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Modality: Metaphysics, Logic, and Epistemology - Oxford Scholarship

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What is the relationship between language and truth? What is the essence of. powers Abstraction principles are the key device in the epistemological pro- equivalence relation on ordered pairs of quantities, but this is not necessary – it is left-hand sides precisely takes the terms in question out of the market for. The philosophy of modality investigates necessity and possibility, and modal logic and its relations to necessary existence and to counterfactual reasoning.

Menger's term, exact laws, refers to propositions expressing universal connections among essences. A scientific theory consists of exact laws. For Menger, the goal of research in theoretical economics is the discovery of the essences and connections of economic phenomena. The aim of the theoretical economist is to recognize general recurring structures in reality.

According to Menger, the universals of economic reality are not imposed or created, but rather are discovered through theoretical efforts. Economics, as an exact science, is the theoretical study of universals apprehended in an immanent realist manner. Theoretical economics understands economic universals as real objects that the mind has abstracted from particulars and isolated from other universals with which they co-exist.

If a person has an idea of the essence of something, he can explain its behavior as a manifestation of its essence. In other words, the manner in which objects act depends upon what those objects are. Menger's theoretical framework deals with the intensive study of individual economic units and the observation of how they behave. Menger distinguished between the empirical-realistic orientation to theory and the exact orientation to theory.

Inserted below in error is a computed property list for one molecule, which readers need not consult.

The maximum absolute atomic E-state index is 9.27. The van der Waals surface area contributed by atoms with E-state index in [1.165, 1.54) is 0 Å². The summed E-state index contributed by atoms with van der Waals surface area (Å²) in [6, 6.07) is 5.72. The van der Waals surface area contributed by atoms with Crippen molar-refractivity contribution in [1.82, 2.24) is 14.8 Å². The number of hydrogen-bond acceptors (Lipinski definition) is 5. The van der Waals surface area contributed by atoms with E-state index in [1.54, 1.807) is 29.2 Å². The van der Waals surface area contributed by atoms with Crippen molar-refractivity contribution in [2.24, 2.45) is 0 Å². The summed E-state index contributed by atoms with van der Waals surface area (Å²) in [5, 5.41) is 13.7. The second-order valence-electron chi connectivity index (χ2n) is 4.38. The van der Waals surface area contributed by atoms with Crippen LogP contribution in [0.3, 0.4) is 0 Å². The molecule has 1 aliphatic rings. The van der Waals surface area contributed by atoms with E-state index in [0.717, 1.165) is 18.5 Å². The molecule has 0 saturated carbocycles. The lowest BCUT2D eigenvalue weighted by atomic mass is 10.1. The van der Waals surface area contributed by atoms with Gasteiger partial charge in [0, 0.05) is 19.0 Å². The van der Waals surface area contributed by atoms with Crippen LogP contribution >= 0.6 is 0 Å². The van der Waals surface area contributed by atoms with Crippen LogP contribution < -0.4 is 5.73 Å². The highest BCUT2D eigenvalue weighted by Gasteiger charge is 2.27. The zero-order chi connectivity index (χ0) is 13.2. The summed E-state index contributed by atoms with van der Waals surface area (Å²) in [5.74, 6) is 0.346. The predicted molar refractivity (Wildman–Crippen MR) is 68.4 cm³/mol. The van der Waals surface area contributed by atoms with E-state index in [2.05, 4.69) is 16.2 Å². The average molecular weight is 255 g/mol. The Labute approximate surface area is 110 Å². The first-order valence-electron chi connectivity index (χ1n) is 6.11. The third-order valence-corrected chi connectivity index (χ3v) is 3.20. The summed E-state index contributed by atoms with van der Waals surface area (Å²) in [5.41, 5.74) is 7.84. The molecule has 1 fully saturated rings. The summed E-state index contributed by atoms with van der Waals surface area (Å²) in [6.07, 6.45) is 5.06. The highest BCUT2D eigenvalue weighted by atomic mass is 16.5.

Whereas the realistic-empirical branch of economics studies the regularities in the succession and coexistence of real phenomena, the exact orientation studies the laws governing ideal economic phenomena. He explains that realistic-empirical theory is concerned with regularities in the coexistence and succession of phenomena discovered by observing actual types and typical relationships of phenomena.

Realistic-empirical theory is subject to exceptions and to change over time. Theoretical economics in its realistic orientation derives empirical laws that are valid only for the spatial and temporal relationships from which they were observed. Empirical laws can only be alleged to be true within a particular spatiotemporal domain.

The realistic orientation can only lead to real types and to the particular. The study of individual or concrete phenomena in time and space is the realm of the historical sciences. According to Menger, it is the aim of the practical or historical sciences to discover the principles, policies, and procedures that are needed in order to shape the phenomena according to predetermined goals.

Menger's view implies that economic reality manifests certain simple and intelligible structures. Economic reality is constituted in intelligible ways out of structures depending upon human thought and action. The individual and his behavior are the most basic elements by means of which Menger explains economic phenomena and derives universal laws.

Mengerian economics is built on the basis of the idea that there are, in the realm of economic phenomena, indispensable structures to every economic action that are manifested in every economy. Economic universals involve economizing action on the part of individuals. These universals of economic reality are discovered through theoretical efforts and are not arbitrary creations of the economist. Menger's understanding of economic theory is essentialist and grounded in Aristotelian metaphysics.

His causal-realistic economic method is a search for laws about actual, observable events. It follows that Menger's economics is actually a theory of reality. Menger is concerned with essences and laws manifested in this world. For Menger, as well as Aristotle, what is general does not exist in isolation from what is particular.